Stripped of our Sand: The Effects of Magnetite Mining in Cagayan
Feedback 2011 January-March
by Cheamson Boongaling
A member of the Environmental Investigative Mission team conducts a focused group discussion with residents of Brgy. Batangan, Gonzaga where magnetite mining operations are currently on-going
To investigate concerns of retreating coastlines, loss of livelihood, and displacement due to black sand mining, the Center for Environmental Concerns –Philippines conducted an Environmental Investigative Mission (EIM) on four municipalities in Cagayan province namely: Aparri, Gonzaga, Camalaniugan and Lal-lo (See figure 1) from September 18-19, 2010.
Among the participating organizations were: peasant organization Kagimungan, Save the Valley Serve the People- CV, Taripnong, Lakbay-C V, BACALEM, Samahan ng Maralitang Mangingisda-Aparri, Kalikasan People’s Network for the Environment, University Student Council-UP Manila, Bayan-CV and Defend Patrimony.
Figure 1. Map showing the study area under threat by magnetite mining operations .
Using focused group discussions, key informant interviews and ocular inspection, the EIM aims to document the effects of mining activities in the environment, as well as the economic and social life of affected communities. Documentation can deepen our knowledge regarding the issue and can serve as basis for future actions. The event also provides venue for educational discussion regarding the nature and effects of magnetite mining among local stakeholders such as community leaders, academe, church, professionals, and the media.
Municipalities of Camalaniugan and Lal-lo (along Cagayan River)
Mining or dredging?
Magnetite sand is being mined along Cagayan River in the municipalities of Camalaniugan, Lal-lo, and some parts of Aparri. A review of government records, verified by people in the community, put that blacksand mining and processing, and not simply dredging has been going on along Cagayan river.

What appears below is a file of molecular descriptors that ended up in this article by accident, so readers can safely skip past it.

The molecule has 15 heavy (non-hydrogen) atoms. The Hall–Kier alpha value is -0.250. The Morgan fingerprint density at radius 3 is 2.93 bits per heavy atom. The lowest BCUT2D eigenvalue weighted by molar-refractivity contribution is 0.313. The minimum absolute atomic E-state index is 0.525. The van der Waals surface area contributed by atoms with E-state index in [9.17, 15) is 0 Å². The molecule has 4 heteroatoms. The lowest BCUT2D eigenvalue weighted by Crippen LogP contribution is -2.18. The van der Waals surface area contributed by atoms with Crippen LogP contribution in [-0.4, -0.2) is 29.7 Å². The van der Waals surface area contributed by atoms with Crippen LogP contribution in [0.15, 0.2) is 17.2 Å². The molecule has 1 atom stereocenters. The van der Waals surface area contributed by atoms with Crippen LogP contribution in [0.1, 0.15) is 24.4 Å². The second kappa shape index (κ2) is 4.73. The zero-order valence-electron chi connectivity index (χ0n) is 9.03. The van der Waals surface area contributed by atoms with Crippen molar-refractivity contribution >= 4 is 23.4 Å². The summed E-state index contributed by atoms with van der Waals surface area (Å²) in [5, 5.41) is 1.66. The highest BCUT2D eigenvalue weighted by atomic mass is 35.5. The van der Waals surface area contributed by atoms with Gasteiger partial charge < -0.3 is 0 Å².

The various operations of Chinese company San You Philippines Mining Trade Ltd. in Lal-lo, and Taiwanese company Shaitan Cagayan Sand and Gravel Corp. in Camalaniugan, were justified and approved by concerned local government units (LGUs) based on the premise that these de-silt the river and enhance water flow to prevent flooding and bank erosion being experienced by their communities. Such aim was not realized after more than two years since operations commenced. This indicates that there are other reasons driving the operation.
Worsened flooding and bank erosion
Even if we consider the logic of simple dredging to solve flooding and bank erosion, recent field observations and resident accounts point to the fact that these operations are ineffective in addressing these problems. In contrast to the expected outcome, flooding and bank erosion have persisted or worsened. The latter has caused the destruction of houses, infrastructures and farmlands.
In Brgy. Sapping, some parts of the riverbank structure that control flooding and erosion were destroyed. (See figure 2.) Residents are now wary of the eventual collapse of the structure. Further downstream in Brgy. Bisagu, Aparri, nearly 100 households lost their home, where residents say that the river claimed nearly half of their barangay’s land area.
Figure 2. Riverbank erosion in Brgy. Sapping, Camalaniugan likely to worsen because of black sand mining.
Approximately 80 meters of land stretching 700 meters from Brgy. Dugo to Brgy. Gen. Batalla was reportedly eaten away by the river within a year, since typhooon Pepeng hit the region last year. The area used to be planted with coconut and other trees. (See figure 3) Abandoned and destroyed houses can be seen near the present riverbank. Nearly 78 households lost their homes and evacuated the area, according to interviews.
Figure 3. Approximately 80 x 700 meters of agricultural land from Brgy. Dugo to Brgy.Gen Batalla lost within a year.
Rice, corn, vegetables and coconut farmlands in Brgy. Jurisdiction has been reported by its residents to experience flooding after heavy rains. Bank erosion is also present in the area. Magnetite was previously extracted in the area and a bank house of the mining company can still be seen.